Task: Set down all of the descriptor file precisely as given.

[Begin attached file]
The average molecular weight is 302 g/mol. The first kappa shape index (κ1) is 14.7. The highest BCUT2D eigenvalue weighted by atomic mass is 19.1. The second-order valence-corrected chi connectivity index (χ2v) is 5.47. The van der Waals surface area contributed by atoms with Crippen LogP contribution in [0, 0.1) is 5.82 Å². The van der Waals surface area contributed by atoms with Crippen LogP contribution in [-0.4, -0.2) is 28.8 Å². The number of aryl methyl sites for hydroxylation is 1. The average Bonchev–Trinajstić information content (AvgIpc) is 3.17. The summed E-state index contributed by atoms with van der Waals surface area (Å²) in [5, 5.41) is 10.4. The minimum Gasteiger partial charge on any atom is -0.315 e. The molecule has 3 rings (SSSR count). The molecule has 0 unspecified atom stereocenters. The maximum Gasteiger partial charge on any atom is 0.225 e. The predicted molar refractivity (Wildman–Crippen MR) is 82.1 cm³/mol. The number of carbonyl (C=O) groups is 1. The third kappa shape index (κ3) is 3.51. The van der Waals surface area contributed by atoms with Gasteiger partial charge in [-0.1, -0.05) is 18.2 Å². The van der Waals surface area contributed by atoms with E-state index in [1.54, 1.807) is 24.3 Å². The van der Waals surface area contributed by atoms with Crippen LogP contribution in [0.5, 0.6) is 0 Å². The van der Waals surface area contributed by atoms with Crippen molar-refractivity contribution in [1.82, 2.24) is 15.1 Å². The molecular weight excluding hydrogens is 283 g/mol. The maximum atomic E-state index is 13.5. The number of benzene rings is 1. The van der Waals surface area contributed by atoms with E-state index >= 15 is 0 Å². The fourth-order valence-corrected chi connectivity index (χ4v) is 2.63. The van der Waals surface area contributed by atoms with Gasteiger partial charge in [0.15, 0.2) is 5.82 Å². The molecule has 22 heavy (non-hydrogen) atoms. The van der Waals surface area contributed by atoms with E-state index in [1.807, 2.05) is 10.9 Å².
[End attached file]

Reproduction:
The average molecular weight is 302 g/mol. The first kappa shape index (κ1) is 14.7. The highest BCUT2D eigenvalue weighted by atomic mass is 19.1. The second-order valence-corrected chi connectivity index (χ2v) is 5.47. The van der Waals surface area contributed by atoms with Crippen LogP contribution in [0, 0.1) is 5.82 Å². The van der Waals surface area contributed by atoms with Crippen LogP contribution in [-0.4, -0.2) is 28.8 Å². The number of aryl methyl sites for hydroxylation is 1. The average Bonchev–Trinajstić information content (AvgIpc) is 3.17. The summed E-state index contributed by atoms with van der Waals surface area (Å²) in [5, 5.41) is 10.4. The minimum Gasteiger partial charge on any atom is -0.315 e. The molecule has 3 rings (SSSR count). The molecule has 0 unspecified atom stereocenters. The maximum Gasteiger partial charge on any atom is 0.225 e. The predicted molar refractivity (Wildman–Crippen MR) is 82.1 cm³/mol. The number of carbonyl (C=O) groups is 1. The third kappa shape index (κ3) is 3.51. The van der Waals surface area contributed by atoms with Gasteiger partial charge in [-0.1, -0.05) is 18.2 Å². The van der Waals surface area contributed by atoms with E-state index in [1.54, 1.807) is 24.3 Å². The van der Waals surface area contributed by atoms with Crippen LogP contribution in [0.5, 0.6) is 0 Å². The van der Waals surface area contributed by atoms with Crippen molar-refractivity contribution in [1.82, 2.24) is 15.1 Å². The molecular weight excluding hydrogens is 283 g/mol. The maximum atomic E-state index is 13.5. The number of benzene rings is 1. The van der Waals surface area contributed by atoms with E-state index >= 15 is 0 Å². The fourth-order valence-corrected chi connectivity index (χ4v) is 2.63. The van der Waals surface area contributed by atoms with Gasteiger partial charge in [0.15, 0.2) is 5.82 Å². The molecule has 22 heavy (non-hydrogen) atoms. The van der Waals surface area contributed by atoms with E-state index in [1.807, 2.05) is 10.9 Å².